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The Road Not Taken

Revisiting performance-based rates with endogenous market designs.
Fortnightly Magazine - March 2004

allocative inefficiency because of the purported difficulty in measuring input prices; in general, the issue of non-optimal factor mix has typically been ignored in many regulated industry studies. (Economist M.J. Farrell originally illustrated the example in the 1950s.) 1

  1. Farrell, M.J., " The Measurement of Productive Efficiency," , Series A, Part III, Vol. CXX, 253-290.

Growth vs. Income: A Profit-Productivity Menu

Given the asymmetric information on initial efficiency levels and a desire to maximize the efficiency response among distributors, the authors 1 and others proposed a variant of the FCC's productivity menu. Distributors could choose a combination of productivity growth and earnings return: higher productivity growth would be permitted higher returns on equity. The menu offered combinations from 1.25 percent productivity growth and 10 percent ROE up to 2.5 percent productivity and 15 percent ROE. 2 Some observers argued that such a menu would disadvantage more efficient utilities by requiring them to make the same percentage improvement as inefficient utilities for the same ROE. 3 In its PBR decision, the board rejected the menu and opted for a single, fixed factor of 1.5 percent. 4

In research undertaken after the initial PBR process, we found electricity distribution monopolies in Ontario operating at significantly different levels of efficiency: on average, utilities are 35 to 40 percent less efficient than the best practice firms. 5 And, similar to the earlier research from the 1980s, we too find that allocative inefficiency is about twice as large as technical inefficiency (i.e., about two thirds of the mean total inefficiency). Indeed, just as some stakeholders noted, we find a key determinant of allocative inefficiency is overcapitalization induced by a utility's reliance on third-party contributed capital to fund infrastructure requirements. 6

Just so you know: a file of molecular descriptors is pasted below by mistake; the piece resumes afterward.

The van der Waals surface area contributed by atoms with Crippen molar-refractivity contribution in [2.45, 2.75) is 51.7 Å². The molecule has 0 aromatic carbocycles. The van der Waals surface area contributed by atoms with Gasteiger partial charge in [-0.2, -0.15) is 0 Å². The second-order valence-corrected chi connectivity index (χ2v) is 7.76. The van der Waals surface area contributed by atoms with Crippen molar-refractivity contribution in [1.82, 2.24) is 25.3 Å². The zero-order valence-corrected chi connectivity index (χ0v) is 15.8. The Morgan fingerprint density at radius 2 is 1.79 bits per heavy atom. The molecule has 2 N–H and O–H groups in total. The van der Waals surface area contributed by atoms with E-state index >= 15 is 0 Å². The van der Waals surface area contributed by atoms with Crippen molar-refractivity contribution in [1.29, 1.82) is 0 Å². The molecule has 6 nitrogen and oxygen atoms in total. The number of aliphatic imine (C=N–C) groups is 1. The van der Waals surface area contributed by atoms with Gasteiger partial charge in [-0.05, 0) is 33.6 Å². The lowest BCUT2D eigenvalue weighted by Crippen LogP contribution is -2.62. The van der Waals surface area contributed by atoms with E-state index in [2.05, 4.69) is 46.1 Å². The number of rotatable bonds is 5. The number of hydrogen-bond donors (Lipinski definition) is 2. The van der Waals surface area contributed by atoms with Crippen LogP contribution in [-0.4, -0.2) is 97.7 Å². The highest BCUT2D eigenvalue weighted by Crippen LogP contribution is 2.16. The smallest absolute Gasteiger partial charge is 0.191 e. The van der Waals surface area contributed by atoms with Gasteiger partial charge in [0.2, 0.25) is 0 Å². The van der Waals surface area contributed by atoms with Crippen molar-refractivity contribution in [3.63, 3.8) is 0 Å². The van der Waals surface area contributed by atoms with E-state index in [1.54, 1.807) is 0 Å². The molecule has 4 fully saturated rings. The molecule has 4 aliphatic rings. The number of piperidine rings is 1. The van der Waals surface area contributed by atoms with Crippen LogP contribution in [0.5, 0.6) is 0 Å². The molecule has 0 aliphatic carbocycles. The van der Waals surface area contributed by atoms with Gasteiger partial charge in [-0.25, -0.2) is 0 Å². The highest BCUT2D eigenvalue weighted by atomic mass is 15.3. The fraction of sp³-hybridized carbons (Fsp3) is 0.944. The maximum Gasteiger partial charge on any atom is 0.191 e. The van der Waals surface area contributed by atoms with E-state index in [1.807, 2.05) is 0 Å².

1. Ontario Energy Board consultant and staff, respectively.
  2. Ontario Energy Board Staff Report, , June 1999.
  3. Indeed, in an unregulated market, the profits of the most efficient utility would be determined by its cost level relative to the cost level of less efficient utilities.
  4. Ontario Energy Board Decision with Reasons, , Jan. 18, 2000.
  5. Specifically, we find technical inefficiency averages 18 percent, with some distributors almost 40 percent less efficient than the best producers. Allocative inefficiency averages 26 percent, with some distributors almost 50 percent less efficient than the best producers. Total inefficiency was found to exceed 40 percent among many of the utilities examined (, they would need to reduce total costs by more than 40 percent while holding output constant to match the efficiency of the best practice firms). Cronin, F.J. and S.A. Motluk, "Inter-Utility Differences in Efficiency," presented at the Canadian Economic Association meetings, May 2001.
  6. Cronin, F.J., S.A. Motluk, "Agency Costs of Third Party Financing and the Effects of Regulatory Change on Utility Costs and Factor Choices," submitted for publication.

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